As small businesses continue to navigate the COVID-19 pandemic, there are a few silver linings to celebrate. Prior to 2020, new business formation had been declining over the past few decades, according to the Department of Commerce. However, during the pandemic, this decline reversed with the creation of booming new businesses. Additionally, the businesses that have been created in the past two years are projected to have a high propensity for growth.

At CO—’s 2021 Big Week for Small Business, Neil Bradley, executive vice president and chief policy officer of the U.S. Chamber of Commerce, spoke to the administrator of the Small Business Administration (SBA), the Honorable Isabella Casillas Guzman, about how small businesses can continue to grow with the help of organizations like the SBA.

Innovative solutions are needed for access to capital

Many small businesses are suffering from opportunity gaps that cause them to have less access to capital. These businesses are unable to reach their full potential and contribute to the growing economy, said Guzman.

“We know that businesses need support [with] capital because they're trying to seek opportunities and grow,” she said. “And so [the SBA is] envisioning how we can de-risk investments in small businesses so that more can access capital.”

For small businesses to gain access to this capital, there needs to be innovative and creative solutions. The SBA has a number of tools to assist small businesses in finding lenders and banking partners that can keep them from having to rely on credit cards or loans from family and friends. The number of lenders in partnership with the SBA has grown to upwards of 5,000 from 2,000 lenders before the pandemic began, said Guzman.

“We're looking at direct lending for loans under $150,000, where a lot of businesses get their start, or working capital loans through a direct program as well,” she added.

[Read more: 50 Grants, Loans and Programs to Benefit Your Small Business]

We know that businesses need support [with] capital because they're trying to seek opportunities and grow.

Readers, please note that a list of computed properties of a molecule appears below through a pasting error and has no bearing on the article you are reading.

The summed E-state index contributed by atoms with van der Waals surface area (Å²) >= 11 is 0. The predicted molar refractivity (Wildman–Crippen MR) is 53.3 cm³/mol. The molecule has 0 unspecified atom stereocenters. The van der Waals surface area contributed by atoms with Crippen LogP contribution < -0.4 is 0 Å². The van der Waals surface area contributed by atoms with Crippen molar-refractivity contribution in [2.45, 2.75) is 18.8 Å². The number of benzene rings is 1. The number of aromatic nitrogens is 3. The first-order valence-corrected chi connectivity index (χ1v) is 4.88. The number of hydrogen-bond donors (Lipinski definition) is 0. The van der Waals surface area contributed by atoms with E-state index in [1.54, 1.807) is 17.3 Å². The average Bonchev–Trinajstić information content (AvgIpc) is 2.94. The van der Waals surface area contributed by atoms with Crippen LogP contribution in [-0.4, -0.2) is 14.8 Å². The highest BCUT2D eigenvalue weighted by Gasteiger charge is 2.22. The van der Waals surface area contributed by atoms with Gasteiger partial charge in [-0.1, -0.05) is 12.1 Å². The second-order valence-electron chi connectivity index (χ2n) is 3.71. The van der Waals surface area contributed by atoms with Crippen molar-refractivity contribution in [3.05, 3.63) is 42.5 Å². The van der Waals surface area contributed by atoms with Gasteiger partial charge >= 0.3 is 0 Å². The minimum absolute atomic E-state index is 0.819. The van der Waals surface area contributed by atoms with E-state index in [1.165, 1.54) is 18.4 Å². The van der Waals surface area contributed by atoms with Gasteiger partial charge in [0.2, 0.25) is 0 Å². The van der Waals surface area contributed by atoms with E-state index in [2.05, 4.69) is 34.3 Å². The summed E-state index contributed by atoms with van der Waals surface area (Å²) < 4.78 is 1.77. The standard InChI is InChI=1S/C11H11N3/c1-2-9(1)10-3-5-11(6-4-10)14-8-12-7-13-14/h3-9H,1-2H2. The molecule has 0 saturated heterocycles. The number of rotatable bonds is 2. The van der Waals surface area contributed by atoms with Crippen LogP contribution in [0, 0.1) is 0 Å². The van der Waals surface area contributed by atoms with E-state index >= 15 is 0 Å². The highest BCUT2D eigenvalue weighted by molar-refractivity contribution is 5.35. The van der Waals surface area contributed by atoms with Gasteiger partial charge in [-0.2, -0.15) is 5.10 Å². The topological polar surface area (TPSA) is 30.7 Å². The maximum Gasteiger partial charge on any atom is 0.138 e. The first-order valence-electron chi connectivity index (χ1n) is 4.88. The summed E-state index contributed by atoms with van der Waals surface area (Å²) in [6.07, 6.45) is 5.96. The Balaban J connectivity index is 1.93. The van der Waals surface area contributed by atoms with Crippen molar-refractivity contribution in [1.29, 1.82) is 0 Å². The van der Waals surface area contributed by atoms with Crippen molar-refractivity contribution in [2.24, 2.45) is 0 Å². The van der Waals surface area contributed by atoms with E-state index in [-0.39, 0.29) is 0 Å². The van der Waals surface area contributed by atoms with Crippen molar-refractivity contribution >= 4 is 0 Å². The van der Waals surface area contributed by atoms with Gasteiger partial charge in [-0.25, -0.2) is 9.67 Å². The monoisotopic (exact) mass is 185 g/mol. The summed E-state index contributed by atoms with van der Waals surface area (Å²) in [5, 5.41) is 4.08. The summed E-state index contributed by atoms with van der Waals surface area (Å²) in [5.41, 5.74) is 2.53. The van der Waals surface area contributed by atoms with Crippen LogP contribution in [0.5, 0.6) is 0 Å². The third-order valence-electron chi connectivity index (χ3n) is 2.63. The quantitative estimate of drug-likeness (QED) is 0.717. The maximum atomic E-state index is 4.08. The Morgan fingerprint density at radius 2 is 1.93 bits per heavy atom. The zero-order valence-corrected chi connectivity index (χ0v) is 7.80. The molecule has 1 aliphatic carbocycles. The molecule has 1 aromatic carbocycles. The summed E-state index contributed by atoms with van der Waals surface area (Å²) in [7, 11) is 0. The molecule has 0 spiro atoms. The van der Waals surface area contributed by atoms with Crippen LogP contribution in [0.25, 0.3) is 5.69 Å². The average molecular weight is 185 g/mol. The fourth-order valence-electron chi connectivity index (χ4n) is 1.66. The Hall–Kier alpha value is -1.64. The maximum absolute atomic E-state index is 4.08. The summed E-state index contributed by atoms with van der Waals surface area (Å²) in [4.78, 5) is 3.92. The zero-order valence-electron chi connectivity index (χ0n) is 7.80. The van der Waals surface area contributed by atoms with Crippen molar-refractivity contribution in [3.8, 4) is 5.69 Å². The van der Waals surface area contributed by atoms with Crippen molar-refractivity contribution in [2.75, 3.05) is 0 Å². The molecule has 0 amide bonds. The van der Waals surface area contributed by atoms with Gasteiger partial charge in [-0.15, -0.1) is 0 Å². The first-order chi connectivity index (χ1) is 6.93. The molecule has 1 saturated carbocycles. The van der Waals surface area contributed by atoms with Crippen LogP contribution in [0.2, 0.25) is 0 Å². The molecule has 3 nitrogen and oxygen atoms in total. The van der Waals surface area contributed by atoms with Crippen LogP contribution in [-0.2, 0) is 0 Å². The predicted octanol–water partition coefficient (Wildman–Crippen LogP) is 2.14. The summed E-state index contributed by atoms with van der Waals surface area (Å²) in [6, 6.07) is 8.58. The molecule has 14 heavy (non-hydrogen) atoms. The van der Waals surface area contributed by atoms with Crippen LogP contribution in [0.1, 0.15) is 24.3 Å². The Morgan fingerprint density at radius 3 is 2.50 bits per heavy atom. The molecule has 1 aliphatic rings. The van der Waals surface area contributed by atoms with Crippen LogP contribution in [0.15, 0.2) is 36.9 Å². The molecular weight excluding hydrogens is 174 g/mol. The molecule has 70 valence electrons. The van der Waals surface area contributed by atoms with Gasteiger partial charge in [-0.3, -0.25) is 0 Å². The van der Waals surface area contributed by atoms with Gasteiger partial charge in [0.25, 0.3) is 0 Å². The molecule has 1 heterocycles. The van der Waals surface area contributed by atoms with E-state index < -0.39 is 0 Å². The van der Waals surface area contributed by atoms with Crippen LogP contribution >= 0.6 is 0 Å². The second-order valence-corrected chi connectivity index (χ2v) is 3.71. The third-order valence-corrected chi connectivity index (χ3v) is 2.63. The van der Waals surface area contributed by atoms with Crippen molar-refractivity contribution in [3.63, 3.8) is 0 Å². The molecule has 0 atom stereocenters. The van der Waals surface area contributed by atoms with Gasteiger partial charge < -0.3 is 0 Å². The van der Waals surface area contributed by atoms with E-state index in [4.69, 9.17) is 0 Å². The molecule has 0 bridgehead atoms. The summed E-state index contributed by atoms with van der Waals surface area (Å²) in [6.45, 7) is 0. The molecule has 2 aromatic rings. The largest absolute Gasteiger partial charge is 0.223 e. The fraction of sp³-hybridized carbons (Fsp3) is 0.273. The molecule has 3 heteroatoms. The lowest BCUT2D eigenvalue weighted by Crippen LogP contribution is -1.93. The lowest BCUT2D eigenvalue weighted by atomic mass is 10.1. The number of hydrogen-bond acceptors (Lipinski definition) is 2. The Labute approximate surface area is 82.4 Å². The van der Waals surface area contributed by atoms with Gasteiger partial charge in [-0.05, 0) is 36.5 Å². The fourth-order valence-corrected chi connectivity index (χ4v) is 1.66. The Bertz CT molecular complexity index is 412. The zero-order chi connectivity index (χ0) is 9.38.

The Honorable Isabella Casillas Guzman, administrator, Small Business Association

Technology and e-commerce accessibility project growth

Guzman noted that one of the main goals for the SBA is helping more small businesses gain access to technology and e-commerce platforms. This involves making sure underserved communities and zip codes have additional opportunities to take advantage of technical assistance for their businesses and startups.

“E-commerce and technology adoption was a silver lining during this pandemic because growth in the future is going to veer towards e-commerce,” explained Guzman. “We want to make sure our businesses can leverage that growth.”

Small businesses have also had to learn new technical skills, such as connecting with consumers over social media and brushing up on cybersecurity knowledge. The SBA is hoping to keep these skills accessible with free or low-cost advisory services across their networks and available to small businesses.

“We've all had to learn different skills in terms of connecting with our clients,” said Guzman. “These skill sets are something that we want to lean into. If you're going to be online, we want to make sure you're secure.”

[Read more: How to Decide What Tech to Invest In]

Legislation and SBA resources hold opportunities for small businesses

Guzman detailed how the Build Back Better Agenda put forward by the Biden-Harris administration is hoping to help small businesses have better access to capital, increased job creation and open market opportunities.

“That’s what's envisioned in Build Back Better: the capital and the market opportunities [as well as] these networks that will continue to build up stronger ecosystems,” said Guzman. “And we know that the [individual] chambers will be a key part of making sure that we're connecting all of them.”

It’s also important as a small business to ask for help when they’re first starting out. Guzman stressed that entrepreneurs need the assistance of resource partners and advisors to assist them in scaling their business.

“You wear so many hats as an entrepreneur out there,” she said. “Making sure that you supplement your skill set with others who are offering the services … is so important.”

[Read more: 7 Tasks Small Businesses Can Outsource]

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